I am an only child. Now while the first word that would probably come into your mind is spoiled, I’d say this situation significantly shaped my boundaries. I’ve lived all my life in a three-house compound along with my cousins and later on with my nephews and nieces. When I got lonely or bored or simply missed my relatives (I deeply adore them), I’d go downstairs, walk a few meters and knock on their doors. But the good thing about growing up with no siblings is that when I wanted – needed – solitude, I could easily get it. And perhaps it was because of this very arrangement that I had the chance to reflect a lot.

Now this is supposed to be the part where I go from a personal introduction to a more general issue. That’s how my boundaries are supposed to be. Unfortunately, I’m having a little drink tonight to ease my aching legs from yesterday’s run, and so my boundaries are just a little bit soft…er. So here it goes.

One thing I love about our fellowship with my nephews (they’re my crowd now because my age gap with them is very much closer than with their dads) is that while we are definitely very close, we respect one another’s boundaries. Since we now have cellphones and the internet, we text or chat to plan a house visit. We seldom do the knocking on the door thing anymore.

Nowadays it just seems rude to drive to your friend’s house without calling first. What if your friend is sleeping, making love to his wife, or simply enjoying his solitude with a book or a movie? Even if you are best friends – or lovers – I believe a little boundary is still appropriate – even necessary.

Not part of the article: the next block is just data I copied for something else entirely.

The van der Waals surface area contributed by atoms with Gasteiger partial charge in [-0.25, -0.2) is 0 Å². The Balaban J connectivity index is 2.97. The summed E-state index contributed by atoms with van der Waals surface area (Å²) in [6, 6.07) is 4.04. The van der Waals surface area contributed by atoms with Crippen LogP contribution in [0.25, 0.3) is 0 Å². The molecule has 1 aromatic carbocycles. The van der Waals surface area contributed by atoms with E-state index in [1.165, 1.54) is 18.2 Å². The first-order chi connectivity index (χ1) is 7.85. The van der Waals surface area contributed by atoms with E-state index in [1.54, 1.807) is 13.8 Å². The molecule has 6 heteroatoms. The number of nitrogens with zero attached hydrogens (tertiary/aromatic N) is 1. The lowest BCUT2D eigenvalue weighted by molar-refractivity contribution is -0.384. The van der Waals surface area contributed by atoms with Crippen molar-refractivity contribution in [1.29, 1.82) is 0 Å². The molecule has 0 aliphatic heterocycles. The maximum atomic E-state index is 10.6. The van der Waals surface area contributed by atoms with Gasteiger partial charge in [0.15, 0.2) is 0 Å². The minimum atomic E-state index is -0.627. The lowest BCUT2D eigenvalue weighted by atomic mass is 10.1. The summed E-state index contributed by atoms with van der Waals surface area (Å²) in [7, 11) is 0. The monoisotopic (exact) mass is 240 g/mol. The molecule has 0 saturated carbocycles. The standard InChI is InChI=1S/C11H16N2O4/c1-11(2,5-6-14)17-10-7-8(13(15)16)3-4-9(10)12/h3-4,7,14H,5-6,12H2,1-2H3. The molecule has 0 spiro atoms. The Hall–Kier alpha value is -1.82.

Ah, my boundaries have just snapped shut. Earlier I was talking about my nephews and then I just shifted to a slightly different topic. But I wanna talk about my nephews some more. Wait, let me get another drink….

…Ah, my nephews. My very cool nephews. Their dads – my older cousins – were the ones who taught me how to drink. Now I’m just returning the favor. And I hope one day they too will return the favor. They’re now in their early twenties and frankly, I enjoy interacting with them more than with their dads. (See, I’m not even afraid to say this because their dads don’t read my blog like they do.) And while their dads talk mostly about politics, my nephews talk about philosophy.

Okay, I guess that’s about as far as my boundaries will allow, sober or not. That’s because no matter how important you, my readers, are to me (even those I do not know), I happen to be a very private person. And as much as I am expressive of my innermost thoughts, my personal life is another thing, and it is open only to those whom I know personally.

I’ve read somewhere that most relationships fail not because of too much separateness but because of too much togetherness. This is definitely true not only with couples but also with friends. Although our teenage years are often marked with sleepovers, as we grow older we tend to keep our friends at a comfortable distance. Our fondness for them did not deteriorate – on the contrary, it just got fonder – but somehow we tend to value our privacy more.

And though we don’t see them as much as we did, this only makes every reunion special. inner minds


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